Many people are choosing to stay in their existing homes instead of purchasing another home for reasons such as better school districts, property tax advantages and family proximity. Real Estate has traditionally been not only a shelter for your family, it can be a great investment as well. Remodeling or room additions can make your home more efficient and comfortable, and it is possible to recoup most or even all of the remodeling costs.
If planned and executed properly, the remodeling process can be a relatively smooth one. Unfortunately many people do more research when buying a television than they do when preparing to undertake a home remodeling project. If you plan on living at home during the remodeling process, be ready for some inconveniences. Larger projects that require weeks or months can be intrusive and daunting.
The following is a checklist to help create a positive remodeling experience:
Put your ideas on paper, preferably actual architectural drawings. These specifications will define the scope of work and be given to each qualified General Contractor that you have invited to bid. Drawings and detailed specifications will help eliminate the unknowns and decrease the potential for Change Orders. Change Orders are additional invoices that are issued to the homeowner when the unexpected occurs. For example, if there is plumbing in a wall that wasn't referenced in the drawings and/or specifications.
Ask friends, family and neighbors if they have any personal, positive experiences with a General Contractor. Use Yelp and Internet searches to read customer testimonials and company reviews. It is a good idea to get bids from three different Contractors. Ask for references and be diligent in following up with a visual inspection on at least one prior job. While checking references, ask if the Contractor was reliable, had good communication skills, and whether or not the customer was charged excessive Change Orders.
Check that the Contractor's license is current and active by calling the CSLB (800.321.CSLB) or visiting their website, www.cslb.ca.gov. On the website you can also check the status of the company's workers' compensation insurance. Additionally, go to www.epa.gov/lead/pubs/toolkits.htm to confirm that the company is EPA lead-safe certified. The EPA's new Renovation, Repair and Painting Rule became a Federal law as of April 22, 2010, and reportedly few general contractors in California have received certification. D.R. Domenichini Construction has completed the requirements and is EPA lead-safe certified.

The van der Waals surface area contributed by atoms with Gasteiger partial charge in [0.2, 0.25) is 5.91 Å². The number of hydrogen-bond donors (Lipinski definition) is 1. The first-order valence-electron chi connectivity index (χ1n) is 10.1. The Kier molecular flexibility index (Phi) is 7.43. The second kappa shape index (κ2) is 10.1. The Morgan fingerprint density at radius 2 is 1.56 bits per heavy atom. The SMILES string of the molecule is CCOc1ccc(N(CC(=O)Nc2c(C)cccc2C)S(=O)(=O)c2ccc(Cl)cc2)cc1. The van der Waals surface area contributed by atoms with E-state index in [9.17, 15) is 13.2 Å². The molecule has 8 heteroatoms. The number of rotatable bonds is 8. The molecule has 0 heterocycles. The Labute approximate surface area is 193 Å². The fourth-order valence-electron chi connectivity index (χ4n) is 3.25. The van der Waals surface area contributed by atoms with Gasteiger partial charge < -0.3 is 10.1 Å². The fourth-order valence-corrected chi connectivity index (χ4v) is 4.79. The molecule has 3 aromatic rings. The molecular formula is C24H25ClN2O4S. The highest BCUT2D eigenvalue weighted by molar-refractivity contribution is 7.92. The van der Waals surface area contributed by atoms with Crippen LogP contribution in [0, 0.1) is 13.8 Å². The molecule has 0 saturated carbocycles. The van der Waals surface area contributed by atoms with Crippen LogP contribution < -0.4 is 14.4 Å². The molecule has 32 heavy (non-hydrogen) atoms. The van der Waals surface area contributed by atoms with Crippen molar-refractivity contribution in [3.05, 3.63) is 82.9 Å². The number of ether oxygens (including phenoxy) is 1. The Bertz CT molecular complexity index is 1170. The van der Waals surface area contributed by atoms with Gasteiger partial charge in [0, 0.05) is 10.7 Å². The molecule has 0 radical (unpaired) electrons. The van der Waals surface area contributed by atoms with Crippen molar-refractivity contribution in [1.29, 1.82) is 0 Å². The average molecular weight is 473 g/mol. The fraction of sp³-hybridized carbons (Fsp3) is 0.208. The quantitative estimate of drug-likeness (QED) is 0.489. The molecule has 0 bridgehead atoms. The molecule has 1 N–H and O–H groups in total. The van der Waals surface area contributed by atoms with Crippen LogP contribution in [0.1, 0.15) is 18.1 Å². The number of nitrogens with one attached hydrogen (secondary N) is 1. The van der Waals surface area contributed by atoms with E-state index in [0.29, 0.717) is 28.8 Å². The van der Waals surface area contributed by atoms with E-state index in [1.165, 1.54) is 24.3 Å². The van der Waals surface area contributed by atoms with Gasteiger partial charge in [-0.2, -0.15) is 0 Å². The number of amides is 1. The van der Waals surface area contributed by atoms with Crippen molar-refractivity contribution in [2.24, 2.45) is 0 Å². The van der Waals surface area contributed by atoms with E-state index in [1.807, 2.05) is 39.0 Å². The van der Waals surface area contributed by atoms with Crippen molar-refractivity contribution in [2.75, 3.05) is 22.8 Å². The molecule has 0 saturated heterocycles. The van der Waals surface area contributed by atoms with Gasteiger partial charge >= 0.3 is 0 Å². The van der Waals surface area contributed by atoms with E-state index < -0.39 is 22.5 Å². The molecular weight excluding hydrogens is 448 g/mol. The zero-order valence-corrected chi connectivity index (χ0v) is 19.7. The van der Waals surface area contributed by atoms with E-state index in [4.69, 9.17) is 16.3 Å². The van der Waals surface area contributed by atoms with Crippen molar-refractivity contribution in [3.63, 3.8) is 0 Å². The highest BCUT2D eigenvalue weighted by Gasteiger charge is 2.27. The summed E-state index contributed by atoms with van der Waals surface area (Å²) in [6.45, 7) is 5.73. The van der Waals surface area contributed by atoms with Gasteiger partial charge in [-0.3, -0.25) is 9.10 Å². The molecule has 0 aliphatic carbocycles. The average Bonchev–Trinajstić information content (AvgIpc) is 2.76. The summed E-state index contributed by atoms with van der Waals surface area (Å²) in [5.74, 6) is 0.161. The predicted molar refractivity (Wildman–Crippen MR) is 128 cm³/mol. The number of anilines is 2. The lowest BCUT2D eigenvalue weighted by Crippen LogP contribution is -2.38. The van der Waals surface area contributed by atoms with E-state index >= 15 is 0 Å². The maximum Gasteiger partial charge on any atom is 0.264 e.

Get a written contract. Avoid bids that are vague. Materials should be specified by brand and model number, if at all possible. Be sure that you completely understand the terms of the contract. When will the project commence and what is the projected completion date? How will Change Orders be handled? Never pay more 10% or $1,000 (whichever is less) up front. If the contract calls for progressive payments, never pay more than the value of the work completed.
Have a meeting before construction begins to discuss mutual expectations and concerns. Schedule on-going meetings, preferably once a week or so. The meetings do not need to be lengthy (a half-hour is often sufficient) but are necessary to provide adequate communication throughout the duration of the project.
Schedule a final job walk at the completion of the project. During this walk, the homeowner has the opportunity to identify, discuss and document any defects or incomplete work. This detailed list is often called a "punch list". It is a good idea to supplement this punch list by marking the actual areas of concern on the walls, ceilings, etc., with blue painters tape. Number the blue tape and reference them on the punch list. Never pay the final retention fee until the project is complete. Never pay with cash.
Using this check list will help assure that the overall experience will be as pleasant as possible. You will then be able to enjoy the surroundings of your newly remodeled project!
D.R. Domenichini Construction